According to God’s attorney, he was ‘forced’ to file a law suit because the company refused to accept his name as legitimate.
Imagine that… someone rejecting God as legitimate.
There’s a sermon illustration in there somewhere.
Spivey says that many churches also have a track record of quick breakups… with staff turnover about every 18 months.
Tim says that “swifting” churches are characterized by two things usually:
1. They hire poorly
2. They have power issues
Tim adds: If you are looking for a place to serve, be very cautious in considering a church with high record of turnover. I know of a church that had three senior pastors in the same year. They also blamed each of those three for the transition based on “wanting a new direction.” They are right … they need a new direction. They can start by taking responsibility for either poor hiring or a quick trigger finger in personnel matters — or both.
Have you ever worked for a ‘swifting’ church? Or maybe your on the leadership team of one.
Stop it. It does the Kingdom no good.
If you’re a church… hire well.
If you’re a potential staff member, do your due diligence as well. Talk to a past staff member or two. (Ask permission of course). And ask about the work environment… who the current staff are… and how long they’ve been there.
… because once that break up happens, you probably are ‘never ever ever getting back together’.
Bad news from the weekend in High Point, NC. 42-year-old Pastor Robert McKeehan took his own life last Friday. The church he served, Community Bible Church, and it’s multiple locations, are reeling in pain.
There were no public tell-tale signs of Robert’s inner struggles. In fact, the church’s website still have a link to Robert’s last sermon, preached just five days before his suicide. I watched a little of it, and there he hides it well. But something changed between Sunday and Friday.
My heart and prayers go out to the congregation and leadership at Community Bible. Would you take a moment to pray for them as well today. (And for Robert’s wife and two kids).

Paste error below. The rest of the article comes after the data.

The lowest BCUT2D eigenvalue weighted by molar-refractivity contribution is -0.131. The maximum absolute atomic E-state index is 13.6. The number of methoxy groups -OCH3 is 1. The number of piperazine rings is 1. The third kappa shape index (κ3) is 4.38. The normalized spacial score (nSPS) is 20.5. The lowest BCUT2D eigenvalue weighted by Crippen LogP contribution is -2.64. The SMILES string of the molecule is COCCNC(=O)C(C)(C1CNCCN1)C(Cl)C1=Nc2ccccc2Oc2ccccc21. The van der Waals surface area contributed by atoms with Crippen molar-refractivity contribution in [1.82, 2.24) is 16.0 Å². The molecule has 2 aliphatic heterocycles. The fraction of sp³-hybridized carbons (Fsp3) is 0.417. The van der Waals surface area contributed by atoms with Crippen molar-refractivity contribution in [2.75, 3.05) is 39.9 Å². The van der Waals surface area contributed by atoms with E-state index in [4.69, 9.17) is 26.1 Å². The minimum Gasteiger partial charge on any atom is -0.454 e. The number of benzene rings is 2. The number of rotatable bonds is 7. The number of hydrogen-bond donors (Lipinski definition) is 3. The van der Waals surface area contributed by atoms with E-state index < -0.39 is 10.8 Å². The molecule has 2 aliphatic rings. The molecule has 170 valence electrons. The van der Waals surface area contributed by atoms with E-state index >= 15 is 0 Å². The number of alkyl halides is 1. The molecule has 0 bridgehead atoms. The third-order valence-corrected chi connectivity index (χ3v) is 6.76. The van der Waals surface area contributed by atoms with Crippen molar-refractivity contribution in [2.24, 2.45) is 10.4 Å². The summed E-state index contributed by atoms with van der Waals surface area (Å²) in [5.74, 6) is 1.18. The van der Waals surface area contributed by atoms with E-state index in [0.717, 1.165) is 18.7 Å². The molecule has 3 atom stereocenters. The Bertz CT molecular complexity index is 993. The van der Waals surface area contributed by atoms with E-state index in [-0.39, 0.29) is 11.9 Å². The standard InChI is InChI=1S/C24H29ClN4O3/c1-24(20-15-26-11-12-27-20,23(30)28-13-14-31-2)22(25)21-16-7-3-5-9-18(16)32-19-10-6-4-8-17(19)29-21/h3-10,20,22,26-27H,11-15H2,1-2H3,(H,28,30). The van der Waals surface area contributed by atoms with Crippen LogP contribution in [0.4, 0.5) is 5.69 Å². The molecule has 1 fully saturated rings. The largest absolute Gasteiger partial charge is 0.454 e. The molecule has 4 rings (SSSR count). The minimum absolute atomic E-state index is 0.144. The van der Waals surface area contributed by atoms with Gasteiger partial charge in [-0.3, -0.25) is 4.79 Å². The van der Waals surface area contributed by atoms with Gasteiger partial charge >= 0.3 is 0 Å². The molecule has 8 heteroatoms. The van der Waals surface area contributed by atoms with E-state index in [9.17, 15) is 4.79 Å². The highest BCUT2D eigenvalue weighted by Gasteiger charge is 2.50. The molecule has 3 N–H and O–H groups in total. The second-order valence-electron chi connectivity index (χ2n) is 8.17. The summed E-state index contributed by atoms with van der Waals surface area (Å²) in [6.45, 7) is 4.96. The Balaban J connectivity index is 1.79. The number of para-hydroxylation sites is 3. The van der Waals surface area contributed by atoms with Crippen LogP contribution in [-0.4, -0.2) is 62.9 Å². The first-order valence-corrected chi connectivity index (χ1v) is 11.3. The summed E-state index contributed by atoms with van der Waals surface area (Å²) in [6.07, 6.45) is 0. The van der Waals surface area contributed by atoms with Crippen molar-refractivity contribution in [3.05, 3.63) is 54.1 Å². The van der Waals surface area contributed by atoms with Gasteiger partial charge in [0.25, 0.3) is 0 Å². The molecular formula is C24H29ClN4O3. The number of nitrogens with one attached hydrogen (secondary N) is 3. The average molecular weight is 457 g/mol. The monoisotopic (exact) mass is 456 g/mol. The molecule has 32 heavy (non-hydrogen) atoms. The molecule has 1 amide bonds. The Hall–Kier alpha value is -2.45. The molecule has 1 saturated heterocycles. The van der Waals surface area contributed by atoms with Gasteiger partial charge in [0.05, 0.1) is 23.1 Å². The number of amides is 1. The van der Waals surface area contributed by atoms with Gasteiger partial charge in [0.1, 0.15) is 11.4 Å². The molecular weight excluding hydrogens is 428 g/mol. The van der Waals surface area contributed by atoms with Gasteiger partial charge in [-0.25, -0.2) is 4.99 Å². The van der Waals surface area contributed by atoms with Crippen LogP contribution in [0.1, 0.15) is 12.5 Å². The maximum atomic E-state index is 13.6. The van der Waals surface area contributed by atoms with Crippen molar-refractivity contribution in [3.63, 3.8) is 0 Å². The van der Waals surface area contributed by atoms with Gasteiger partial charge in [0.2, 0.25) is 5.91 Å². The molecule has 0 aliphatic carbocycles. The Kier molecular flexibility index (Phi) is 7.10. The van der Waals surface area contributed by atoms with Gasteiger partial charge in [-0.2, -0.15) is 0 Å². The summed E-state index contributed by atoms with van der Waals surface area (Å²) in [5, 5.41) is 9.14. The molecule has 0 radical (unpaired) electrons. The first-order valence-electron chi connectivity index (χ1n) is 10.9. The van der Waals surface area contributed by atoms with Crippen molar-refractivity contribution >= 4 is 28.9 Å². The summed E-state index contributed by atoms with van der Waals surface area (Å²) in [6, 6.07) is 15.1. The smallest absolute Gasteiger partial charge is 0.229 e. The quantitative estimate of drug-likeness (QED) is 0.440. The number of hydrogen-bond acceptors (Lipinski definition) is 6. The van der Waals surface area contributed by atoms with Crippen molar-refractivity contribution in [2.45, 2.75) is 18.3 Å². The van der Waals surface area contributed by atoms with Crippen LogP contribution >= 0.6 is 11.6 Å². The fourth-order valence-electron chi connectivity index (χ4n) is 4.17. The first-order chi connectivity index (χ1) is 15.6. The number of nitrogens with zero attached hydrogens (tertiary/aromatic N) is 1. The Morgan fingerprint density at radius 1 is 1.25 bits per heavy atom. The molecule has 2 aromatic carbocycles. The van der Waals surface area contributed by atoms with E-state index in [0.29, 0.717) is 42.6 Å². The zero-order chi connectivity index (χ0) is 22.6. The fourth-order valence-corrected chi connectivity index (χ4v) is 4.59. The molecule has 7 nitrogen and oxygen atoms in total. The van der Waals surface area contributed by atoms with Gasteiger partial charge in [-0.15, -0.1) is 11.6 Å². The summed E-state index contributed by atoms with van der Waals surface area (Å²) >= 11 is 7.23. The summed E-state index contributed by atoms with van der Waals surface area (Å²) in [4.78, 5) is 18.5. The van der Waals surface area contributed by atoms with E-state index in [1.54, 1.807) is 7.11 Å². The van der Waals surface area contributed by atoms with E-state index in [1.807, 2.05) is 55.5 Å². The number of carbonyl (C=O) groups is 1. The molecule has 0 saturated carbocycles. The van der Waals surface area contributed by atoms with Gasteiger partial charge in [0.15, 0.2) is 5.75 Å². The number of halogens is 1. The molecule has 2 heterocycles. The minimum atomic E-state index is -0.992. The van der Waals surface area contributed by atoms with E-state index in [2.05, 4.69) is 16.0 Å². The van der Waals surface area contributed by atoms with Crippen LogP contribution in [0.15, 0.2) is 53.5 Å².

A lot happens in the life of leaders that go on behind the scenes. Let’s pray for the hundreds and thousands of Robert’s out there that are on the edge and not sure what to do. And if you have no where to turn, please feel free to contact me, and we’ll see if we can’t find someone that might be able to help.
John Hagee says that something big is about to happen.
And it’s not good.
Not good at all.
Sometime between Now (April 15, 2014) and October of next year, we will experience a world-shaking event.
That is because the world is about to see four ‘blood moons’.
A ‘blood moon’ is actually a total lunar eclipse that turns the moon a coppery-red color.
And we’re set to see four of them.
Hagee cites Acts 2:19-20: “And I will show wonders in Heaven above and signs in the Earth beneath, the sun shall be turned into darkness and the moon into blood before the coming of the great and awesome day of the Lord.”
Hagee says all of these ‘blood moons’ happen on spiritually significant days:
The April 15 event happens during Passover. On Oct. 8, the blood moon will occur during the Feast of Tabernacles. Another blood moon will occur during Passover on April 4, 2015. The last will happen on Sept. 28, 2015, another Feast ot the Tabernacles.
And that these ‘tetrads’ in the past have coincided with important events in the life of the Jewish people:
In 1493, a tetrad occurred while the Jews were being expelled from Spain. Another tetrad occurred in 1949, soon after the state of Israel was founded. The last tetrad happened in 1967, during the Six-Day War between Arabs and Israelis.
I know you might find this hard to believe, but John also has a book coming out.
And yes, it’s all about blood moons. Here’s the premise:
“Just as in biblical times, God is controlling the sun, the moon, and the stars to send our generation a signal that something big is about to happen. The question is: Are we watching and listening to His message?”
So… are YOU ready for the blood moons?
What do you do when you read things like this? Laugh? Cry? or take them semi-seriously?